Ghosts should be minded and NOT feared

We are afraid of the boogeyman, even though i believe we don’t really know who or what he is.  One of the most comical scenes in any movie is when Michael Myers surprises his next victim by wearing a sheet with eyes cut out.  He wore glasses on the outside of the sheet in an attempt to fool his victim into thinking he was her boyfriend.  But what that scene really did was show how we really don’t know of what we are afraid.  Our visions of what we should fear drive us and, while people may not admit to being afraid of ghosts, it is exactly our ghosts that limit us and keep us hoping against hope that some force will emerge in our lives and “save us” from the boogeyman.  But even Michael Myers knew that those primal fears are irrational and even a bit funny.

Ghosts aren’t to be feared, really.  They do their thing, really, and for the most part leave the physical world alone. However, people like me learn to read their messages and then are stuck with having to do something with the information.  Since I tell stories, when I do find a ghost (rather, when a ghost finds me), i have to tell his or her story. I’ve known about this for a really long time, but I haven’t been all that willing to admit that i have this mission.  I’ve come to understand that we all have that ability, it’s just that we ignore and dismiss anything that doesn’t fit into our world view.  This is true, especially when it comes to things of a spiritual nature.  We are often herded into religious frames of reference that can have value, but more often than not exist to control us and make us even more afraid.  Sure, people like Jesus of Nazareth did all they could to teach humanity how the supernatural world works, but then we take his message and box it into what WE think it should be.  Therefore we wander the physical realm like ignorant robots spewing things from our mouths that weren’t our own thoughts in the first place.

I’m not out to be believed. I gave up on that years ago.  If I’ve learned anything over the years of following my writing path it’s that people seek to reinforce their own opinions, regardless of their origin and don’t do much to escape or fold in new learnings such that they own the space between their ears.  The majority of people with whom I’ve come into contact are stuck in an endless loop of reinforcement that they don’t want broken.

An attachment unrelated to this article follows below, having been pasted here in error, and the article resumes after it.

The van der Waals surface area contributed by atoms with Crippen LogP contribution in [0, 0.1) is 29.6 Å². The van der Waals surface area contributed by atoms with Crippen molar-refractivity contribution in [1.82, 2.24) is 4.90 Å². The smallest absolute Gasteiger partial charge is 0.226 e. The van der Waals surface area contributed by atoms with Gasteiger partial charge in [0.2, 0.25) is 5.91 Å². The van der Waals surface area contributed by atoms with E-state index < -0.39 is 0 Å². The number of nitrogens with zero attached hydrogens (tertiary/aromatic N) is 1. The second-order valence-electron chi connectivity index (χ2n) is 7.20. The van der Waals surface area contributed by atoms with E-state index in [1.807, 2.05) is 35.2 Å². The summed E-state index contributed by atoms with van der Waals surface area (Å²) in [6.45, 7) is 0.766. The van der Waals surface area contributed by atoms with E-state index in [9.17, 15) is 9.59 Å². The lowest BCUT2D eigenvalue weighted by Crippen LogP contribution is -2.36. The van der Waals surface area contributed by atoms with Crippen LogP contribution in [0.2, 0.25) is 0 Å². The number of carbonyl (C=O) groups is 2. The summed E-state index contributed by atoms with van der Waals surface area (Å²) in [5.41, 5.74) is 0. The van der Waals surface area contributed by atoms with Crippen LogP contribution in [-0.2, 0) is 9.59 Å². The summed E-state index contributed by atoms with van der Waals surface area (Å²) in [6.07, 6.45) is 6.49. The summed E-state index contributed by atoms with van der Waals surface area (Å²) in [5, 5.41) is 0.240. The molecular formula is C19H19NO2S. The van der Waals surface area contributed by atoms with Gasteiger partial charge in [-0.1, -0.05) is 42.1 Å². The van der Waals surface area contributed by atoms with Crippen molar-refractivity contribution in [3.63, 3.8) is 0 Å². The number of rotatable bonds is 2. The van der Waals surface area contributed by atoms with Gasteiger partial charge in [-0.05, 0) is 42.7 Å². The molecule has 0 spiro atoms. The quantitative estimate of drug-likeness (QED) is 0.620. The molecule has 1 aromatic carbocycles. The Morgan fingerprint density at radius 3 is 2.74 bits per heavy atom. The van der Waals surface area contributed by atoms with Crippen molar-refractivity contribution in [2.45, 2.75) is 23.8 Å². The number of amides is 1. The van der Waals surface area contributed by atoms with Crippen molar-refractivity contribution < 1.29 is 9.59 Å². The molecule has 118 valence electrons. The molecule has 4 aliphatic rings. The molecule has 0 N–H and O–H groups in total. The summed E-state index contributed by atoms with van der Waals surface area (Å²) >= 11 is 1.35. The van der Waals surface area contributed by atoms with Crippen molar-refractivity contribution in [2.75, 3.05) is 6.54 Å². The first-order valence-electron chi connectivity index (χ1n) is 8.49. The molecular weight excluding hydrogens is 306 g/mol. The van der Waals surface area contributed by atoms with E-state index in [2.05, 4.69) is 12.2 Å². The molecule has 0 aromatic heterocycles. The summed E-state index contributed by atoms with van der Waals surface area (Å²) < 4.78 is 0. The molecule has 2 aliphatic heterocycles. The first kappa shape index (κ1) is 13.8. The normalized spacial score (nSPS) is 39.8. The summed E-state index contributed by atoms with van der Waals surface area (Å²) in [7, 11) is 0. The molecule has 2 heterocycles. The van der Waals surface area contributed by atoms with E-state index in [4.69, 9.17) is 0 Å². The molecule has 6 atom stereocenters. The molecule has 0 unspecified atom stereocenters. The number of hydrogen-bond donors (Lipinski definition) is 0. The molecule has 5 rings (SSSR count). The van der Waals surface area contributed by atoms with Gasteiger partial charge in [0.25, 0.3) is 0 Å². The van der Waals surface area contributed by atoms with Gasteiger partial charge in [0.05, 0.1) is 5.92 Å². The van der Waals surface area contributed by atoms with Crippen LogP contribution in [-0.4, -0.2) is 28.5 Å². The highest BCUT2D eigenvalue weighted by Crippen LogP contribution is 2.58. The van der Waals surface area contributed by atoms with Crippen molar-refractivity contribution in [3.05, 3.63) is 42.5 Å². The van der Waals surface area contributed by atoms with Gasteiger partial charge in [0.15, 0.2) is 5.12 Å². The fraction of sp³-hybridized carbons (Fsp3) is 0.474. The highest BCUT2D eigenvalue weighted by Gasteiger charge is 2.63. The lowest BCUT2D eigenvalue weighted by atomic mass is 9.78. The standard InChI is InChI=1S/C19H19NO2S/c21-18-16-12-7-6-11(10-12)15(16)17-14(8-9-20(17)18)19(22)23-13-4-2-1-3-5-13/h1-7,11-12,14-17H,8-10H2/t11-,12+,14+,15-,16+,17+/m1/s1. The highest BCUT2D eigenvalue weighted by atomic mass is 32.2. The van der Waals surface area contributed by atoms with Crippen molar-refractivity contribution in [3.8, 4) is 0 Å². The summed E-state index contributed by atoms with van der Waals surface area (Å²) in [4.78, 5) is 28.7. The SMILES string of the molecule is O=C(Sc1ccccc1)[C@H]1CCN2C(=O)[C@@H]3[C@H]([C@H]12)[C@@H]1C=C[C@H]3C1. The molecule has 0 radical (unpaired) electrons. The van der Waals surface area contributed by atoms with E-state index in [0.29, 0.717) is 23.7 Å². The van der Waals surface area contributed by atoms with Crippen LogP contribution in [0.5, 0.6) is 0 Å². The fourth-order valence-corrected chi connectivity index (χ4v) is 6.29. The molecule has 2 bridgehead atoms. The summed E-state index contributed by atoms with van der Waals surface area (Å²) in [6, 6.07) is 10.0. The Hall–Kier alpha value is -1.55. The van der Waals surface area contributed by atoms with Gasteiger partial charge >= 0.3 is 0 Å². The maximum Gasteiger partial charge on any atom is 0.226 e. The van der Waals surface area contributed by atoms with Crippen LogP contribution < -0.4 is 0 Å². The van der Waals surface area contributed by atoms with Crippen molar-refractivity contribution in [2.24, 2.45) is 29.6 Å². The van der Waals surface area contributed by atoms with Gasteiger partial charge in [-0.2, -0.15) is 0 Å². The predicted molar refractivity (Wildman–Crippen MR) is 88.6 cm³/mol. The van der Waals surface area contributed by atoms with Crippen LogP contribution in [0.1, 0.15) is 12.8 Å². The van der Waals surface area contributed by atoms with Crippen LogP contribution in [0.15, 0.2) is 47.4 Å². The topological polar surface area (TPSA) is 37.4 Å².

So why do I continue to chase windmills as though they’re dragons?  Because I will leave the physical world someday and there needs to be a record of this path of mine such that future generations might actually find the record and realize that past, present, and future are all integrated into one single flow within the supernatural realm and perhaps my descendants, direct or indirect will actually see that someone knew about this integrated time.  In the physical world, time dominates almost all of humanity’s actions, but in the supernatural realm, it doesn’t even exists, which is why when ghosts give us messages, we don’t believe them: Since time doesn’t exists in their world, they approach they physical realm out of context and without context, messages seem like random coincidences that have no reality.

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There’s no such thing as wasted time

A few days ago, someone said to me in reference to her soon-to-be ex-husband, “I can’t believe I wasted the last four years of my life on him.”

Her statement interested me because I’m not now, nor have I ever been, big on the idea of wasted time.  I really think that our experiences are meant to teach us something that we need to learn in order to move forward on our life’s path so I asked her “Why do think you wasted time?”